Off the top of my head, it takes 100 years to create maybe 1 cm thickness of soil (if you aren?t using a lot of worm compost – haha). Yet today’s “modern” farming and land changing practices literally destroy the soil, something like at 10 times the rate it is created or we lose soil at 1 cm every 10 years – I probably read this somewhere in David Pimentel’s work (a agriculture researcher out of Cornell University). It seems to mirror our destruction of biodiversity – except we’re killing species at 1000 times the normal rate (still debated of course except the UN people who did some research certainly support this – think about last year?s cry about ocean?s losing all the fish!).

We don’t believe in tilling the soil.� We believe you should amend it from above.� Soil has a symbiotic system of fungus and worms that work with the roots of plants.� If you till it you’re going to destroy that relationship.� The way to build it is to add organic matter as mulch. You might have to gently break the soil up a little bit, with a tool called a broadfork, but do it gently.� You definitely shouldn’t till it.� Tilling isn’t just bad for the soil, it contributes to pollution because it releases CO2 into the atmosphere.”

I’ve been thinking about how to get more of these trees in the city or in my yard. An interesting method in India called the Doshi system makes use of bags, compost and a lot of twigs to grow food. It can also be used to grow trees. You want to be “sure to plant them carefully so that they provide shade where you want it — say to cool the house, while at the same time not shading out areas where you want to grow sun-loving vegetables” according to Erik.

In his interview, Erik talks about permaculture and having the “the plants work with each other in a mutually beneficial relationship“. He mentions the “three sisters”.

The best example of this is the “three sisters” that the Native Americans used to plant: corn, squash and beans. The idea being that beans are nitrogen-fixing plants, they pump nitrogen into the soil to fertilize the ground for the corn and the squash.� The corn grows up as a trellis for the beans. The squash serves as a mulch for the other plants. And together these three plants provide an ideal diet for humans.” (the corn and beans provide complementary protein which meets all your protein needs – the human body is made of 80% protein I might add)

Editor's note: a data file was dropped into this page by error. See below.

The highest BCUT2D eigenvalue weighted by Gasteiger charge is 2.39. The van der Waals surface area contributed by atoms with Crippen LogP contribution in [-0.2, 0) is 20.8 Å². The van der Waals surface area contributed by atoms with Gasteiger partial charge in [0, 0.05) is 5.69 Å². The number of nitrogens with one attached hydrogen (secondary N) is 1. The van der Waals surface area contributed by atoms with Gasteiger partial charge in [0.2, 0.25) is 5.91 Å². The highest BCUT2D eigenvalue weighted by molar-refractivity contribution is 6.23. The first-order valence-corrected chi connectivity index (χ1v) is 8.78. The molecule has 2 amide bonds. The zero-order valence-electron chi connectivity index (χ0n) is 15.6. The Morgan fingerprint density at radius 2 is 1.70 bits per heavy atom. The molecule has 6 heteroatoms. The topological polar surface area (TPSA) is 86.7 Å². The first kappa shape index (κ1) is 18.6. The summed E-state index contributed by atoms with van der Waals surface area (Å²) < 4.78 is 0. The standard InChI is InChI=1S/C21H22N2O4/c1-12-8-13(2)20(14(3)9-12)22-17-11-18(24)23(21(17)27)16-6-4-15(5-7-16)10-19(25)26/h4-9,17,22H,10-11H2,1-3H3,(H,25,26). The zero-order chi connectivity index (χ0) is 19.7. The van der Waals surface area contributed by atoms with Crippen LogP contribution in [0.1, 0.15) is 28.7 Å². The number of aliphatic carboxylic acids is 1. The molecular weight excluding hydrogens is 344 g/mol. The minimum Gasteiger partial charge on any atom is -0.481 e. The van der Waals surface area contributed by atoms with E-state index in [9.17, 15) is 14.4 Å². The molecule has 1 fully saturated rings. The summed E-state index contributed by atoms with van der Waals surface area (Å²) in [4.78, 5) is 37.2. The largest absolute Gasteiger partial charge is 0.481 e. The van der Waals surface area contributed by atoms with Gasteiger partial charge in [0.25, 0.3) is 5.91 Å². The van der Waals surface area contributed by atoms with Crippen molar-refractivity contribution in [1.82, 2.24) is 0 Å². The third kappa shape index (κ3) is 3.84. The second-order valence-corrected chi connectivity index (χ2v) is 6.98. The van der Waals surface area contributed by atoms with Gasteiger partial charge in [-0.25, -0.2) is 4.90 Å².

I definitely tried this one a year or two ago before my knowledge was as extensive as it was now. In my yard however the squirrels literally wreaked havoc. They ate my corn, knocking them over into the beans. Some of my yellow crookneck squash became victims too. The three aren?t going to be next garden idea for sure and wild corn is known to be notoriously hard to cultivate according to Gerrie Baker, Kingston market gardener and co-owner of The Worm Factory (

What I like is the idea of using as little fossil fuel chemicals as possible. We need living machines (the plants, the insects, the animals) to work with us to grow food and thrive. That?s an important concept coming from permaculture. Erik states: ?This sort of gardening is the opposite of American agriculture.� Too often they’re putting in petro-chemicals temporarily into the soil to try and grow plants.� With permaculture you use nature to do that and create a beneficial feedback cycle.� It also simply requires less labor.?